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After the 2012 enactment of the American Energy Manufacturing Technical Corrections Act, 42 U.S.C. 6313(c)(4)), the U.S. Department of Energy (DOE) published two final rules in 2014, aimed at improving the energy efficiency of commercial refrigeration equipment (CRE). One adopted new energy efficiency standards for CRE, 79 Fed. Reg. 17,726. The second rule, issued a month later, clarified the test procedures that DOE uses to implement those standards, 79 Fed. Reg. 22,278. Trade associations of CRE manufacturers challenged the rules. The Seventh Circuit upheld the rules, rejecting challenges to DOE’s engineering analysis, economic analysis, regulatory flexibility analysis, and assessment of the cumulative regulatory burden. The court concluded that “DOE acted in a manner worthy of deference.” The first rule was premised on an analytical model that is supported by substantial evidence and was not arbitrary. DOE conducted a cost‐ benefit analysis that is within its statutory authority and is supported by substantial evidence. It gave appropriate consideration to the rule’s effect on small businesses and the role of other agency regulations. DOE similarly acted within its authority, and within reason, when it promulgated the Test Procedure Rule. View "Zero Zone, Inc. v. Dep't of Energy" on Justia Law

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MISO, a regional association, monitors and manages the electricity transmission grid in several midwestern and southern states, plus Manitoba, Canada, balancing the load, setting competitive prices for transmission services, and planning and supervising expansion of the system. Until 2011, if MISO decided that another transmission facility was needed in the region, the MISO member that served the area in which the facility would be built had the right of first refusal to build it, pursuant to the contract among the MISO members. Federal Energy Regulatory Commission (FERC) Order No. 1000 required transmission providers to participate in regional transmission planning to identify worthwhile projects, and to allocate the costs of the projects to the parts of the region that would benefit the most from the projects. To facilitate its implementation, the order directed providers “to remove provisions from [FERC] jurisdictional tariffs and agreements that grant incumbent transmission providers a federal right of first refusal to construct transmission facilities selected in a regional transmission plan for purposes of cost allocation.” FERC believed that competition would result in lower rates to consumers of electricity. The Seventh Circuit denied petitions for review of the order. The electric companies did not show that the right of first refusal was in the public interest View "MISO Transmission Owners v. Fed. Energy Regulatory Comm'n" on Justia Law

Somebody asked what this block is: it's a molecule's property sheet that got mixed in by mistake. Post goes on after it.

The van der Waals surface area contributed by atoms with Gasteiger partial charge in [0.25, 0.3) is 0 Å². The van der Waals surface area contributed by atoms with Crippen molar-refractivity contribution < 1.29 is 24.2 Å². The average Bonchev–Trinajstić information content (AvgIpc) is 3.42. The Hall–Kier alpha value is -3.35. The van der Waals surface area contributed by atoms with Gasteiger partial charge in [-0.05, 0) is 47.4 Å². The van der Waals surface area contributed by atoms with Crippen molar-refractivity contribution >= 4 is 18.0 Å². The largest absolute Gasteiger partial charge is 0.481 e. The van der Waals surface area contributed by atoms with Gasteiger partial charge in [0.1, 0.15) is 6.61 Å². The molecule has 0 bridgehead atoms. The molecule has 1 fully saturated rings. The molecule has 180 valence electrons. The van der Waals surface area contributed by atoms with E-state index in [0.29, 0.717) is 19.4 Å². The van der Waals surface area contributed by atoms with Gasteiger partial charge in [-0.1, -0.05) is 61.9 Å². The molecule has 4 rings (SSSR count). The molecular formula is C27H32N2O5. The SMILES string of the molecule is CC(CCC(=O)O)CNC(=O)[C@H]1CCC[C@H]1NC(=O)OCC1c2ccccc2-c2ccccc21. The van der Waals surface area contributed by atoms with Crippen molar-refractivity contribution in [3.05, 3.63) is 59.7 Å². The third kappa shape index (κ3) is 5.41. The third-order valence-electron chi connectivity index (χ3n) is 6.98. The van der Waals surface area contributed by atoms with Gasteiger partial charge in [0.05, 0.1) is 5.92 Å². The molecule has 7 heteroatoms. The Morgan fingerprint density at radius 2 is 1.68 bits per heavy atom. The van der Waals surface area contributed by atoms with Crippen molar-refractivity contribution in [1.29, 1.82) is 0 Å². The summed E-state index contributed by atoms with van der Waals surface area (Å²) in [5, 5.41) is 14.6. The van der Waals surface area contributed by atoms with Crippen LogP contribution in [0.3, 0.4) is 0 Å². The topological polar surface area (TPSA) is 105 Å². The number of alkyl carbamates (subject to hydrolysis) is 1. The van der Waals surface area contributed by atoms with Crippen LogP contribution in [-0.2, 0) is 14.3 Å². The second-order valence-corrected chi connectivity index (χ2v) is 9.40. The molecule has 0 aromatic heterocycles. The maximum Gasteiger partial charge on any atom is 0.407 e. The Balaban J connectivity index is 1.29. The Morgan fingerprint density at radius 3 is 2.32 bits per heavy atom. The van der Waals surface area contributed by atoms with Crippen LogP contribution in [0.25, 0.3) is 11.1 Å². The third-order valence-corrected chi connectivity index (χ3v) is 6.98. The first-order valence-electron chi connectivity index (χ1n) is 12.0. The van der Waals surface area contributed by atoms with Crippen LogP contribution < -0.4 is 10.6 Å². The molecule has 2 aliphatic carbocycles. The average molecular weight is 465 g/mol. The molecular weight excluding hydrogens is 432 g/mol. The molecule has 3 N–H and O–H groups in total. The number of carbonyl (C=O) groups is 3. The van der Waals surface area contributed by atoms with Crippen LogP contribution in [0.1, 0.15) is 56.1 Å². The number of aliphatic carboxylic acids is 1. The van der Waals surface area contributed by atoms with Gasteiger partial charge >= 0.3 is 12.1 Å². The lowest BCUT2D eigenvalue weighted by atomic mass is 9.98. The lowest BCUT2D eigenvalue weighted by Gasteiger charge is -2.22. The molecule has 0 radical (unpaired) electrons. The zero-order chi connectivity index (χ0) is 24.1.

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Until 1997, Illinois residents could only purchase power from the local public utility, whose rates were regulated by the Commerce Commission (ICC). The 1997 Electric Service Customer Choice and Rate Relief Law allows residents to buy electricity from their local public utility, another utility, or an Alternative Retail Electric Supplier (ARES). The ICC was not given rate-making authority over ARESs, but was given certain oversight responsibilities, 220 ILCS 5/16-115. The Law did not explicitly provide a mechanism for recovering damages from an ARES related to the rates. In 2012, Zahn began purchasing electricity from NAPG, after receiving an offer of a “New Customer Rate” of $.0499 per kilowatt hour in her first month of service, followed by a “market-based variable rate.” Zahn never received NAPG’s “New Customer Rate.” NAPG charged her $.0599 per kilowatt hour for the first two months, followed by a rate higher than Zahn’s local public utility charged. Zahn filed a class-action complaint, claiming violations of the Illinois Consumer Fraud and Deceptive Business Practices Act, breach of contract, and unjust enrichment. The court dismissed for lack of subject-matter jurisdiction, or for failure to state a claim. The Seventh Circuit certified, to the Illinois Supreme Court, the question of whether the ICC has exclusive jurisdiction to hear Zahn’s claims, noting that Illinois appellate courts are in conflict. View "Zahn v. N. Am. Power & Gas, LLC" on Justia Law